office space is a significant portion of the
office market, but others are still concerned
about how co-working spaces—a major part
of the flexible market—will affect company
culture and productivity. The reality is that,
there are enough flexible office options today
to supply the needs of every kind of company,
whether it wants flexibility or networking.
Everyone from corporations to start-ups
and freelancers are finding flexible offices
spaces to fit their needs—and seeing the ben-
efits. The options range from co-working
spaces from an operator or direct leasing of a
smaller, curated space for a corporation or
project team. “Many landlords are taking a progressive perspective
on office leasing,” says Mark Gilbreath, CEO and founder of
LiquidSpace. “From an asset management standpoint, there are
going to be three strategies applied to office buildings. The first is
long-term leasing, which will continue for some time. The second
strategy is the landlord renting space to a flexible operator to pro-
vide a managed community experience. The third is to do direct
leasing to a tenant on flexible terms, which will be ideal for growing
or larger firms that need flexible space but not shared space.”
Generally, freelancers and start-ups prefer co-working spaces.
They offer open concepts and extreme flexibility for growing com-
panies, and the shared space provides good networking opportuni-
ties. Generally, the company culture of these smaller companies is
adaptable to co-working and other shared spaces. “The community
or the experience aspect of a co-working space can be a combina-
tion of the design aesthetic and the hospitality and community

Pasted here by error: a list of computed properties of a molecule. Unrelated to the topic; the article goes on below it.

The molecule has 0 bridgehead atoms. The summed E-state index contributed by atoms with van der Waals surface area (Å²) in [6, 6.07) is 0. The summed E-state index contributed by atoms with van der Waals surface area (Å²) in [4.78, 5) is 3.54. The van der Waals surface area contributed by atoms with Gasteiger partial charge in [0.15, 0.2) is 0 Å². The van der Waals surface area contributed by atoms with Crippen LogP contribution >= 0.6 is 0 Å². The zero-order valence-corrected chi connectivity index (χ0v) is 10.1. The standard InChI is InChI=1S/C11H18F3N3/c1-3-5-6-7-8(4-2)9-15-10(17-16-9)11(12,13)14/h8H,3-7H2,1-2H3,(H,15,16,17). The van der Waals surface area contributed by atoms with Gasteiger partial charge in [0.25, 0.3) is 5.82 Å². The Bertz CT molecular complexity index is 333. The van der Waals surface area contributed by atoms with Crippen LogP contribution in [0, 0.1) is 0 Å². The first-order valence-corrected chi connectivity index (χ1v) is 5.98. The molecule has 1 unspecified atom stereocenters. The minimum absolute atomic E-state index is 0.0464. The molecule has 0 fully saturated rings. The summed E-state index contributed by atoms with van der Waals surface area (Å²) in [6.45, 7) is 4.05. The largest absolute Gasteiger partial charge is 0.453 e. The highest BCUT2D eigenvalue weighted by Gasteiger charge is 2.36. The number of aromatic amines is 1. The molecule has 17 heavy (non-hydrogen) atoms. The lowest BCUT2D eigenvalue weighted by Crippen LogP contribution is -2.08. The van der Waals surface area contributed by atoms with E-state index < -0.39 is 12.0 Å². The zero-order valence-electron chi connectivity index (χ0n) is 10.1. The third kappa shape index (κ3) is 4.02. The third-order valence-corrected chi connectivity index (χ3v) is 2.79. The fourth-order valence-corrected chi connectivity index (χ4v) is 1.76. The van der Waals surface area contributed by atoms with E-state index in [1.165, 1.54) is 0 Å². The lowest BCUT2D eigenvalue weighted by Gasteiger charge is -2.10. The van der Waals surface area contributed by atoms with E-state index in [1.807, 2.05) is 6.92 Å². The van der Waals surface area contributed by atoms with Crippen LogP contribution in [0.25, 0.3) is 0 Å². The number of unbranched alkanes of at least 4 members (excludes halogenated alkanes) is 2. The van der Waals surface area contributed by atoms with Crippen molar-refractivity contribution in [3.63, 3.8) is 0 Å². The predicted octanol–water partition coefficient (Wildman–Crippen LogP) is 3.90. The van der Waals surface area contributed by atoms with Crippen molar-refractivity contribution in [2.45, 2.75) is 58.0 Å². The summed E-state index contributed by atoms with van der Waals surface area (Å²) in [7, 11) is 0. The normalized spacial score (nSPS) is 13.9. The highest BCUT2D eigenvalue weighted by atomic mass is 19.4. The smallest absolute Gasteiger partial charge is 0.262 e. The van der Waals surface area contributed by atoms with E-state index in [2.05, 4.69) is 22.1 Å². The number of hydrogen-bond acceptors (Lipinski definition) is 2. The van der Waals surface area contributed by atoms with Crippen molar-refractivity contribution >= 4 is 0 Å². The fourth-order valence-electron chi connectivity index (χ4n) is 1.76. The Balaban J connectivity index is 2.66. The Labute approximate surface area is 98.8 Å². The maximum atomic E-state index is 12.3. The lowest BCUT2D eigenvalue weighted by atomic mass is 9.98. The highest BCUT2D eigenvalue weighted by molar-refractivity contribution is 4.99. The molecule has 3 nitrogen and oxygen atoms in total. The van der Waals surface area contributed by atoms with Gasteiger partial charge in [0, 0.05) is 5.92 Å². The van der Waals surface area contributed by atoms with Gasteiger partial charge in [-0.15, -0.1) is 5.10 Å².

management that takes place,” says Gilbreath.
The flexible office needs for larger companies are different, and
often they’re looking for flexible lease terms for mobile or project-based employees. As landlords are curating flexible spaces, there
are flexible opportunities to fit the cultures of these companies.
“With our larger corporate client activity, there is a much stronger
correlation to the business benefits of flexibility,” says Gilbreath.
“They want increased flexibility and leasing terms, because maybe
they don’t want to be long-term space or they have a project team
that only needs space for six or eight or 12 months.”—Kelsi Borland
BRICKS AND STICKS
Amazon Hunts for a Second Home
Already domiciled at an 8.1-million-square-foot campus in its
hometown of Seattle, Amazon has set off a municipal-level bidding war with its search for a second headquarters city. The
world’s largest online retailer says it expects to spend $5 billion
building Amazon HQ2 somewhere in North America, and to ultimately employ up to 50,000 people there.
To that end, Amazon has issued a Request for Proposals to
local and state governments interested in learning more about
how they might vie for the headquarters location. The company
made it clear that HQ2 would be a full-fledged headquarters,
rather than a satellite office.
CRE finance industry veteran Eric Keifer has joined
Berkeley Point Capital as
senior managing director
and head of FHA, affordable and seniors housing.
Prior to joining Berkeley
Point, Keifer was general counsel and SVP at
Rockport Mortgage Corp.